Nonetheless. What if I sacrifice my present in the desire to have a better future self? By definition, merely the present can be experienced consciously.  The past is lived, experienced and referred to whilst experiencing the present.  The future is the light in the tunnel, the point of direction towards which the present is leading and experienced. Life and living are in the present not in the past nor in the future. What if the pain, panic and uncertainties in analyzing my life and living in the present become my life and self and in my present desire to construct a future self I do not account for and truly live the present one?  What if, in wishing to develop the future I sacrifice the present living? What if I never able to break the vicious circle of suffering in the present in order to construct a future and creating nothing other than a self-tormenting and suffering self, much like in Becket’s Waiting for Godot?  It could be a sick and vicious illusion, like Godot.

 

This is very scary and terrorizing. The uncertainty is tormenting. I feel exposed, I am terrified of finding out things that will destroy the layers of ontological security I have put on so as not to face these question in a systematic, vicious, rigorous manner as an academic, structured method.  Is it worth it? It could be destructive, self-destructive. Isn’t it better to write, intellectualise and philosophise about human existence, reviewing theories of it, methodologies and approaches to it? I am being defended and secured this way from myself and from my need to expose it alone and naked.  Isn’t it better to review others’ ideas, to critique them, describe them, engage with them, read them, write about them? I can do this in a very rigorous manner.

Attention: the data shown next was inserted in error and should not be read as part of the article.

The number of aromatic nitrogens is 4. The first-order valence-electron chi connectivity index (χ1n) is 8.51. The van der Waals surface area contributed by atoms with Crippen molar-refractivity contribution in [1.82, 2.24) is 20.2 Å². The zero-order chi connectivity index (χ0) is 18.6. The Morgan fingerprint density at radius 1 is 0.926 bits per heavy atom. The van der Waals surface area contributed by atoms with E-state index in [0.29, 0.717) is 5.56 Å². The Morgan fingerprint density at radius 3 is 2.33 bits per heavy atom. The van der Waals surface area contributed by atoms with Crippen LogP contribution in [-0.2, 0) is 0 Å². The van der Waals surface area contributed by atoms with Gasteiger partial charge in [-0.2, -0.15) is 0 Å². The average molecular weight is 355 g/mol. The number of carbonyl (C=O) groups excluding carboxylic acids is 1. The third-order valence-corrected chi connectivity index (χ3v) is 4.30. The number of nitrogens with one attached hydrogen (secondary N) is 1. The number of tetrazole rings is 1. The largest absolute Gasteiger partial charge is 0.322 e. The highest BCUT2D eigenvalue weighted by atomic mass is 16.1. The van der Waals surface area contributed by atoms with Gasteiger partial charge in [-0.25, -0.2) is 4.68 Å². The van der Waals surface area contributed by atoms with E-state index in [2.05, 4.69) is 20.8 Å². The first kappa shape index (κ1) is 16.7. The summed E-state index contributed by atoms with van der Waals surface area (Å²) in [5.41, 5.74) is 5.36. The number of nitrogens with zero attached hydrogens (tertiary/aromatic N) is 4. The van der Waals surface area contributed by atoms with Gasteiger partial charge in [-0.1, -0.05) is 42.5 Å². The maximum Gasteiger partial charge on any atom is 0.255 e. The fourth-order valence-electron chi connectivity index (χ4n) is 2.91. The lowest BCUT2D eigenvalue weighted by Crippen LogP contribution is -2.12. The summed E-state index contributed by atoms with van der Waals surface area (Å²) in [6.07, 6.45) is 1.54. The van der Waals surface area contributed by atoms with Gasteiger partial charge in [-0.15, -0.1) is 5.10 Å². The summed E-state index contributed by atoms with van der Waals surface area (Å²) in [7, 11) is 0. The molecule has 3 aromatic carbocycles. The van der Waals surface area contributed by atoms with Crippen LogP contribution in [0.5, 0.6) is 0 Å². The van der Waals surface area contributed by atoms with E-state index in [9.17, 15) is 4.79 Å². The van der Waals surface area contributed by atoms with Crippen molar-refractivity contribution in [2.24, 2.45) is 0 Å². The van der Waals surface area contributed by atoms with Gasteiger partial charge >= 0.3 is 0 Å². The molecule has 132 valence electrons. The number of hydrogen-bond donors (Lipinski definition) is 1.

I could analyse words, ideas and concepts.  I could think about what they mean to me, tie them with others’ ideas I have read.  I could think about their flaws and strengths and avoid delving and launching inside my own aching and tormenting self.  A self that is terrified from itself and the act of confronting it.  I could avoid my own living experiences, my own waste, my exposure, my very costly mistakes that have cost me blood, pain, torment and ontological shake and terror.  I could avoid experiences and phenomena that are tearing me apart from inside where I am most exposed, where I am most defined, where I am most living, gushing, hurting, developing, reflecting introspectively, sense-making, making sense, analyzing and acting.  I could avoid experiences and phenomena where I am most accounting for and confronting with myself, where I am most responsible for myself, where I am most inclined and vulnerable to seek a change and transformation and change and transform. 

 

The good side is that I am still alive and still a practicing, licensed living and existing human being and still planning on living here, improve my qualification as a certified living human being and could change and reverse those horrific potential findings if this is what I find and wish to do.  Changing for the better is learning and developing as a human being and this is why learning is embedded in living and education in ontology.

 

Another good thing is that I do not believe anyone could be all bad or all good.  All human beings have positive and constructive sides that contribute to others, to the self and its integrity, security and satisfaction and to a global cause and utility as well as negative sides that hurt and damage others and the self.  Everyone is both a victim and persecutor.  Anyone cold resist or accept and follow in and as reaction to both external situations and himself/herself.